Good Summer Jobs for Teenagers
Are you looking for a good summer job? Many different job options are available for teens. Here's the scoop on a variety of types of summer jobs, so you can decide which is the right one for you.
Review information on jobs at amusement parks, summer camps, resorts, beaches, retail stores, sports venues, restaurants, and more for teens seeking summer employment.
Types of Summer Jobs for Teens
Amusement Park Jobs
Amusement and water parks hire legions of young people as ticket takers, ride monitors, concession staff, maintenance workers, singers, dancers, musicians, and lifeguards.
Summer restaurant and hotel jobs abound for teens. Kitchen assistants help to prepare food, bussers clear tables, waiters and counter workers serve food and scoop ice cream. Resort towns offer the most seasonal opportunities including housekeeping and front desk jobs at local hotels.
Summer Camp Jobs
There are a variety of types of summer camp jobs for teens including counselors, activity staff, waterfront staff, kitchen staff, maintenance workers, and office staff. Opportunities are available at day and sleepaway camps. You may be able to start as a counselor-in-training if you don't have the experience to start out as a counselor.
Outdoor Summer Jobs
If you enjoy working outdoors, consider a seasonal farm job. Farms hire farm hands to help weed, water and maintain crops. During harvest time, farm workers pick crops and help transport them to distribution points.
Many local farms have retail outlets or attend farmers markets and employ produce stand workers to stock, display, and sell fruits and vegetables.
Most farmers markets have websites where you can find a vendor list to contact or see if the market is hiring. Jobs include social media and marketing, as well as handling produce and goods.
Working for a local nursery is another option for the outdoorsy types. Nursery workers help to dig, cut, and transplant trees, shrubs, and other plants.
They water and weed plants; move and display fertilizer, seed, and other nursery products; and wait on customers.
Summer Jobs for Animal Lovers
Animal lovers might consider working for a pet store, veterinary clinic, zoo, animal park, equine center, or shelter. Animal attendants will feed, groom, and exercise animals as well clean cages and housing areas.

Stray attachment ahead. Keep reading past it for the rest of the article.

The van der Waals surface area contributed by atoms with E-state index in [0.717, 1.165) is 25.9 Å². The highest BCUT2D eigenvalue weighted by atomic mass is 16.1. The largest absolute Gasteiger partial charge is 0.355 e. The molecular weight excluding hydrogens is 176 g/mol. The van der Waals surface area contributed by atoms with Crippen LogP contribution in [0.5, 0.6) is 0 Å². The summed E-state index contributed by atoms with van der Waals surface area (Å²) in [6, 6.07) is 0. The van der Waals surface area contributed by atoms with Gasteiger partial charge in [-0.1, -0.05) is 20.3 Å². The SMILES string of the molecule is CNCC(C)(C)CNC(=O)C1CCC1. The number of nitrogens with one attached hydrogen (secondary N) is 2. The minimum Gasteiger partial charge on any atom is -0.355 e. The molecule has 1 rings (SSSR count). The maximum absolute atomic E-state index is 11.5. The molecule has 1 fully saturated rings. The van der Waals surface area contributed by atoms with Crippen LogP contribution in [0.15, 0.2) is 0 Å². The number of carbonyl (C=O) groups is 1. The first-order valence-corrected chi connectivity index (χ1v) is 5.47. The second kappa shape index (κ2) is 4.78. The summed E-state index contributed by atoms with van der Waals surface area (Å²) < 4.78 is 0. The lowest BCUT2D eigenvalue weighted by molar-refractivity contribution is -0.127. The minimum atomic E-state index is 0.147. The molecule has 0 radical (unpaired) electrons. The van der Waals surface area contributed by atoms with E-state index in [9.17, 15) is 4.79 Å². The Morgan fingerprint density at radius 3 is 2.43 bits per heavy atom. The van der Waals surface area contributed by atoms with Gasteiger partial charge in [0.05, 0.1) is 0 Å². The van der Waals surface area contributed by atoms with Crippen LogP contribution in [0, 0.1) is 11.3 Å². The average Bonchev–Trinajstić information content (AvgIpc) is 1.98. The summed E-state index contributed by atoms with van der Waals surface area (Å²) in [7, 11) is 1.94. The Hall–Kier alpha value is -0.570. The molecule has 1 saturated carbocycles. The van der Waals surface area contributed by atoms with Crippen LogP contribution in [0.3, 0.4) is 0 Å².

Pet store workers will arrange displays, stock shelves, assist customers, and care for pets. Stable hands at equine centers help to maintain the stalls and stable area. They brush, groom, feed, water, and sometimes help exercise horses. If you're interested in a career working with animals, a summer job is a good place to start.
Summer Jobs for Sports Fans
Stadiums, sports teams, race tracks, and other athletic venues hire seasonal workers as ticket sellers, concession stand workers, souvenir sellers, and maintenance workers. These types of organizations also hire interns (mostly unpaid) to help with communications, marketing, promotions, and other administrative functions. These positions are ideal for young people with an interest in sports management careers.
Summer Jobs at the Beach
Want to spend the summer by the water and in the sun?
Most ocean communities hire ticket takers, beach monitors, and lifeguards to work on their beaches. Maintenance staff help to clean beaches, bathrooms, and other facilities. Concession workers stock merchandise and sell refreshments and other beach necessities to patrons.
Jobs at Resorts
Resorts often hire young people for jobs in cleaning, food preparation, bussing, refreshment sales, activity leadership, gift shop sales, front desk assistance, housekeeping, kids' clubs, and waterfront assistance. Some resorts provide housing for staff, so these jobs provide an opportunity to spend some time in an exciting location where you will meet lots of other young people. Apply early, because jobs in prime vacation spots go fast.
Jobs at Stores
Retail jobs, particularly in summer resort towns, are commonly held by young people.
Retail sales clerks stock shelves, arrange displays, tag items, return items to shelves, and assist customers. In some cases, you may be able to continue your job on a part-time basis during the school year or even turn your experience into a retail career.
Start Your Own Business
Enterprising teens can make money by starting their own business and performing services for local families. Based on your interests and talents you might consider babysitting, washing cars, mowing lawns, walking and caring for pets, creating and selling jewelry, freelance writing, watering lawns/gardens, cleaning windows, seal coating driveways, painting, tutoring, teaching sports skills, or buying and selling items on Etsy or eBay.
Work for Your Town
Your local town will usually hire park maintenance workers, recreation staff, and lifeguards. Towns also often hire students as office workers to fill in at administrative offices while permanent staff members are on vacation. Check your town's website for application details and deadlines.
Before You Start Looking
If you're under 18, you may need working papers that certify you're eligible to work. There are limits to what type of work a younger teen can do, but there are employers that hire 14 and 15 year-olds. If you're even younger, you may be able to work on an informal basis or start your own business.
Start Your Summer Job Search Now
It's always a good idea to start looking for summer jobs early since the search can be a very competitive process. A thorough and creative approach to searching for a summer job will ensure that you line up a stellar job for this summer. Here's how to find a great summer position.